Nutritional state by age group

The categories of BMI were shown to be highly associated to the individuals' age (P < 0.001). The students presented an increase of “severe malnutrition and malnutrition” up to 11–12 years of age. Proportions of 18.2% were verified in individuals with 6–8 years of age, 2.5% between 9 and 10 years, 29.1% between 11 and 12 years, with a decrease for 18.2% between 13 and 14 years of age, 9.1% between 15 and 16 years, and 1.8% for students between 17 and 18 years.

The same tendency was observed for students who presented the nutritional state as “normality,” that is, a proportion of 23.6% between 6 and 8 years; 16.5% for students with 9 and 10 years; 22.2% between 11 and 12 years; 17.7% between 13 and 14 years; 13.9% between 15 and 16 years and a decrease to 6% between 17 and 18 years. Higher proportions with “obesity risk” and “obesity and severe obesity” were observed in the first ages and decreased as the age moves forward. The proportion of “risk of obesity” was observed to be of 28.5% for ages between 6 and 8 years; 21.9% between 9 and 10 years; 22.6% between 11 and 12 years; 15.7% for ages between 13 and 14 years; 8.9% between 15 and 16 years; and 2.3% between 17 and 18 years.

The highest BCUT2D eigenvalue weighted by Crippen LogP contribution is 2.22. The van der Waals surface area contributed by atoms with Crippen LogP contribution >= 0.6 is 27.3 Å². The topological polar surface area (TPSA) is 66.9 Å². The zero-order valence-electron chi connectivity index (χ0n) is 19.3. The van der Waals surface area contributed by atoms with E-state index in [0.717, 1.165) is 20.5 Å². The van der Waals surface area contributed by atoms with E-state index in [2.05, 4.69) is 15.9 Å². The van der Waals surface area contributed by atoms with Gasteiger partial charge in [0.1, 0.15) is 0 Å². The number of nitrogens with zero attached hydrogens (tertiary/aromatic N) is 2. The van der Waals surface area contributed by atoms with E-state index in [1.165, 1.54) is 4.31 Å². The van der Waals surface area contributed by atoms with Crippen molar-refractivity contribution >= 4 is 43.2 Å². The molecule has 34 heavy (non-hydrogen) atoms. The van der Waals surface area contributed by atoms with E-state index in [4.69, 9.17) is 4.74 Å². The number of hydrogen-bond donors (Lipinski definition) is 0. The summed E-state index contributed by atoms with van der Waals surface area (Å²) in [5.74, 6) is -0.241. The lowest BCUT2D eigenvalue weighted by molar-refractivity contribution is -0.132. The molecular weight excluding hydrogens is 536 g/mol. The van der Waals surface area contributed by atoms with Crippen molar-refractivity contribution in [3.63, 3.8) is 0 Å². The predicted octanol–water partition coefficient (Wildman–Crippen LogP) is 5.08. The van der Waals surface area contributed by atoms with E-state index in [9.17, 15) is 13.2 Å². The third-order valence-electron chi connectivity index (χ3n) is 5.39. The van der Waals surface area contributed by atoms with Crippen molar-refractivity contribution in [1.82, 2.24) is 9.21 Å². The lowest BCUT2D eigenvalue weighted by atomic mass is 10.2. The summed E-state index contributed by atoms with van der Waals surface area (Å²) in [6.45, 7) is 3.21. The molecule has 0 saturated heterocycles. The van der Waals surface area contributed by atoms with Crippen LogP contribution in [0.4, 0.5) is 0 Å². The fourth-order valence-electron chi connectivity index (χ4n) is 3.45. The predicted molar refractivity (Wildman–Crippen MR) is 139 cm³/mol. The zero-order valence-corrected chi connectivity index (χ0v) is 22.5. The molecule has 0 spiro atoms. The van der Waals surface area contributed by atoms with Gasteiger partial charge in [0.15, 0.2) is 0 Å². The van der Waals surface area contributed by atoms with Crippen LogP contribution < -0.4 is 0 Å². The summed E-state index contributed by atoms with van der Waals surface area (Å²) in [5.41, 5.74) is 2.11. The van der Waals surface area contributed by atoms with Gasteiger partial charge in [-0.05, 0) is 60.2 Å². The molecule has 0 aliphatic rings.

Finally, for the nutritional state “obesity and severe obesity,” it was observed the proportion of 30.9% in the ages between 6 and 8 years; 25.8% between 9 and 10 years; 24.7% between 11 and 12 years; 10.7% between 13 and 14 years; 4.5% between 15 and 16 years; and 3.4% between 17 and 18 years of age [Figure 1].
Figure 1: Distribution of body mass index classes by age group

Click here to view